What Can I Say to Farmers?

The Tenant Farmer’s Rent, attributed to Quiringh Gerritsz. van Brekelenkam, 1660 – 1668. Courtsey Rijksmuseum.

What Can I Say to Farmers?

By   |  Oct. 28, 2015

Note: This is written for the second national conference on “Rural Development” held in Beijing by the Department of Governance, and will be delivered in person.  Although there is still the possibility that China will follow the American example of turning almost all agriculture over to industrial agriculture, there is now a strong counter-movement hoping to save most of China’s villages. At the “Seizing an Alternative” conference in June of this year, Sheri Liao addressed this topic.  For years she was a rather lonely worker toward this end.  Now at least some important parts of the national bureaucracy are joining her.   — John B. Cobb, Jr.

I have been told that many of you in this gathering are farmers.  I hope that is true.  In your hands now lies the destiny of the world.  I would like to speak directly to you.  But I know that I know very little about farming.

When I was a boy I thought I wanted to be a farmer.  My uncle had a small farm in north Georgia, and I visited there from time to time.  I accompanied my cousin on his chores, and he tried to teach me to milk a cow and plough with a mule.  Sadly, I was not a good pupil.  I did not immediately give up my desire, but I developed a little practical wisdom about myself.  I was not likely to make a good farmer. 

Of that I am now quite sure, and it is just as well that I came to this realization early.  I envied my cousin who made these tasks look easy.  But they were not easy for me.  Since I gave up the idea of becoming a farmer because it was too difficult, I have never minimized the intelligence and skill it requires.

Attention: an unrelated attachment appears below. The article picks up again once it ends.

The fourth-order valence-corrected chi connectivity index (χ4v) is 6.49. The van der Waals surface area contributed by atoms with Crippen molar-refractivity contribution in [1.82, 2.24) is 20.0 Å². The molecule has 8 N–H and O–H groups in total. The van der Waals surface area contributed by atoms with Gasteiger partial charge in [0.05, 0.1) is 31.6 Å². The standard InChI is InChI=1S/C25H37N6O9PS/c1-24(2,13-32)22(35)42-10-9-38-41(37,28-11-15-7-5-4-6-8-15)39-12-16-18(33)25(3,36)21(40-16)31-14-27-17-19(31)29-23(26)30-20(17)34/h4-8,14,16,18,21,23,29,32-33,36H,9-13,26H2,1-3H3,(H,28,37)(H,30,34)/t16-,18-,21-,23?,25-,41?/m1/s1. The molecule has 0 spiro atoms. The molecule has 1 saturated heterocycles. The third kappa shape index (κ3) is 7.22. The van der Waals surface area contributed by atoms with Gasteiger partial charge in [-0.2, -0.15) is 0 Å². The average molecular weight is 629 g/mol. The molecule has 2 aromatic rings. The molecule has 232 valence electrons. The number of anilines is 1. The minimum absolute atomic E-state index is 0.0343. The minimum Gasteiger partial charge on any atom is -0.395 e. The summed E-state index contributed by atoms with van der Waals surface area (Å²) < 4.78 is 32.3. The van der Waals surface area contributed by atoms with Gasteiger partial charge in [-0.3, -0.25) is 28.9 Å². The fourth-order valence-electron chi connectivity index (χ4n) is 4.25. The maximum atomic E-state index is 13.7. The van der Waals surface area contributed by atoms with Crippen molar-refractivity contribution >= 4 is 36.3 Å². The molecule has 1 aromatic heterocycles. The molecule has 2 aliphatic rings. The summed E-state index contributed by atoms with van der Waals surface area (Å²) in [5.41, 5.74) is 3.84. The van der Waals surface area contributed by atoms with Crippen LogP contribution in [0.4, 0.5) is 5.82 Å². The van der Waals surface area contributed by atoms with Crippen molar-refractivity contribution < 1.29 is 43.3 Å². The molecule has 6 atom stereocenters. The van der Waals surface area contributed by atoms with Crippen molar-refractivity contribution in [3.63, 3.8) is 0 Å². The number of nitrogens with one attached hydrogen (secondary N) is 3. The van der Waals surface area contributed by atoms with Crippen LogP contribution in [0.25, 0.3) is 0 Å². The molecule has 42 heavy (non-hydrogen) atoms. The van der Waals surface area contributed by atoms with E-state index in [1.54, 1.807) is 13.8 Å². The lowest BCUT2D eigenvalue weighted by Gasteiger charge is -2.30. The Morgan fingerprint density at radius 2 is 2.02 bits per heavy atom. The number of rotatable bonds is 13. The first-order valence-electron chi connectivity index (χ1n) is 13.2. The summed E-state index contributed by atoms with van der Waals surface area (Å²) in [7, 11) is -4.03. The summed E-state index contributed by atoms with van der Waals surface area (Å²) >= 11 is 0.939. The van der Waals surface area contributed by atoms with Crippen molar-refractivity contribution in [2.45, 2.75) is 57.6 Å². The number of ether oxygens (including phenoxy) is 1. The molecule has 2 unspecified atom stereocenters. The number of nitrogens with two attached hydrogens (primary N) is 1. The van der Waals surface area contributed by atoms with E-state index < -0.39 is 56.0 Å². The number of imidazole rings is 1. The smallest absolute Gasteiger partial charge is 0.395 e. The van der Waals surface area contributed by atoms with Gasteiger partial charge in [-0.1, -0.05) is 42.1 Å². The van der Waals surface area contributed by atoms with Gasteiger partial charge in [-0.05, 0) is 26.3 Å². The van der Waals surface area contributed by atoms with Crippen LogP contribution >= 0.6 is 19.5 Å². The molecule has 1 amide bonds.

Yours is the most important profession in the world.  It has been that for thousands of years.  Prior to harnessing fossil fuels for industry, farmers produced most of human wealth.  Unfortunately, almost everywhere, they were exploited by others.  Feudal lords or plantation owners or military governments took from them most of the produce that was not needed for them to survive and reproduce.  The great monuments of the ancient world were built by wealth that was confiscated from farmers by others.  Sometimes their labor was also demanded for the construction.  Often they were conscripted to fight wars that were of no importance for them.

Because most people were farmers, their rulers took them, their knowledge, and their skill, for granted.  Soldiers, doctors, lawyers, priests, merchants, and traders, whose lives were made possible by the farmers, had greater respect.  City dwellers looked down on country folk. 

The skills and knowledge for other professions often required schooling, so schools developed in cities.  The knowledge farmers needed was learned by working with skilled farmers.  The vast lore needed to farm well was transmitted from one generation to the next by working with parents and participating in the life of farm communities.  This was excellent education.  Schooling was not needed.

Schools became more and more important in cities; so schooling was increasingly prized and more of the city’s children went to these institutions.  They required a considerable sacrifice of time and often of treasure; so schooling was even more prized.  Those who were schooled had many special privileges, and their attitude toward the unschooled became even more condescending.  Most farmers continued to belong to this latter category.  Their exploitation, now often by the schooled, continued.

The history of farming in the United States was somewhat different.  Europeans took vast lands away from the indigenous people and offered them to European settlers.  Since many of these thus owned the land they farmed, and because they were not subservient to nobility or other landowners, they were not exploited in the way that I have described.  Instead, they became the backbone of an experiment in democracy.  In my view, when much of the United States was characterized chiefly by family farms and small rural villages it was socially and politically at its best.